Running head: Law, Tort Law, Criminal Law, Contracts, and Civil Procedure |
Law, Tort Law, Criminal Law, Contracts, and Civil Procedure
In defining the term law, tort law, criminal law, contract and the sources from which law derives, I will use a case that took place in 1929 “Donoghue v Stevenson” to demonstrate the these laws which will show a successful negligence suit, as well as defenses a defendant presenting evidence to refute a plaintiffs evidence.
J.G. Holland said it best! In the words of J. G. Holland “Laws are the very bulwarks of liberty; they define every man’s rights, and defend the individual liberties of all men”. ...view middle of the document...
Trust law applies to assets held for investment and financial security. Tort law allows claims for compensation if a person's property is harmed. If the harm is criminalized in legislation, criminal law offers means by which the state can prosecute the perpetrator. Constitutional law provides a framework for the creation of law, the protection of human rights and the election of political representatives.
Administrative law is used to review the decisions of government agencies. International law governs affairs between sovereign states in activities ranging from trade to military action. Writing in 350BC, the Greek philosopher Aristotle declared, "The rule of law is better than the rule of any individual. Torts, sometimes called delicts, are civil wrongs. To have acted tortiously, one must have breached a duty to another person, or infringed some pre-existing legal right. A simple example might be accidentally hitting someone with a cricket ball. Under the law of negligence, the most common form of tort, the injured party could potentially claim compensation for his injuries from the party responsible.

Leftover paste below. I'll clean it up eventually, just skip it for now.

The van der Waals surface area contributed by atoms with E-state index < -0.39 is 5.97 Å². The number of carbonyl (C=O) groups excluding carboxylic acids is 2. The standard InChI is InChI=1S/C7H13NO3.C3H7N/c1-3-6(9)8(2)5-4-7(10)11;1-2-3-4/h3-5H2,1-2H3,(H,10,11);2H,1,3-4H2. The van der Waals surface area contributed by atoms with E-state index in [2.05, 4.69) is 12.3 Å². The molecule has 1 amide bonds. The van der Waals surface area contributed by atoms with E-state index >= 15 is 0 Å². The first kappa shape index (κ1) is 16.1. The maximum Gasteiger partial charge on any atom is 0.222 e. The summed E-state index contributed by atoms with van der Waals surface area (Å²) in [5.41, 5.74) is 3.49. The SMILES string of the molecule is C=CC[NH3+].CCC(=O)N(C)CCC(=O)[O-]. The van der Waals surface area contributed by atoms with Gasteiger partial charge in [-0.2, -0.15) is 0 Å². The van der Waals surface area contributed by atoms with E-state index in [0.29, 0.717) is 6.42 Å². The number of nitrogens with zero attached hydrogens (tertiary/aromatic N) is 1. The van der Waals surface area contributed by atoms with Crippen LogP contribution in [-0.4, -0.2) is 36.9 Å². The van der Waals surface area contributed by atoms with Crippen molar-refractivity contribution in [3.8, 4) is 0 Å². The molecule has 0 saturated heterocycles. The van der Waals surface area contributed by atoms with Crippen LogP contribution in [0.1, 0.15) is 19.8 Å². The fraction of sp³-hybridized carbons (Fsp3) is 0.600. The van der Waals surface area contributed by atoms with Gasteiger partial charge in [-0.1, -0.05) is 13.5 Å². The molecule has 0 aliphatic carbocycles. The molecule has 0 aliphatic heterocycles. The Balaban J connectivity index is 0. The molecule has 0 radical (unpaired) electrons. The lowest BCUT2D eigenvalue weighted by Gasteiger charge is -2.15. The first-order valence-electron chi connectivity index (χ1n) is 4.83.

The principles of negligence are illustrated by Donoghue v Stevenson A friend of Mrs. Donoghue ordered an opaque bottle of ginger beer (intended for the consumption of Mrs. Donoghue) in a café in Paisley. Having consumed half of it, Mrs Donoghue poured the remainder into a tumbler. The decomposing remains of a snail floated out. She claimed to have suffered from shock, fell ill with gastroenteritis and sued the manufacturer for carelessly allowing the drink to be contaminated. The House of Lords decided that the manufacturer was liable for Mrs. Donoghue's illness. Lord Atkin took a distinctly moral approach, and said, the liability for negligence is no doubt based upon a general public sentiment of moral wrongdoing for which the offender must pay. The rule that you are to love your neighbour becomes in law, you must not injure your neighbour; and the lawyer's question, who is my neighbour? Receives a restricted reply. You must take reasonable care to avoid acts or omissions which you can reasonably foresee would be likely to injure your neighbour.
This became the basis for the four principles of negligence; (1) Mr. Stevenson owed Mrs. Donoghue a duty of care to provide safe drinks (2) he breached his duty of care (3) the harm would not have occurred but for his breach and (4) his act was the proximate cause, or not too remote a consequence, of her harm. Another example of tort might be a neighbour making excessively loud noises with machinery on his property. Under a nuisance claim the noise could be stopped. Torts can also involve intentional acts, such as assault, battery or trespass. A better known tort is defamation, which occurs, for example, when a newspaper makes unsupportable allegations that damage a politician's reputation. More infamous are economic torts, which form the basis of labour law in some countries by...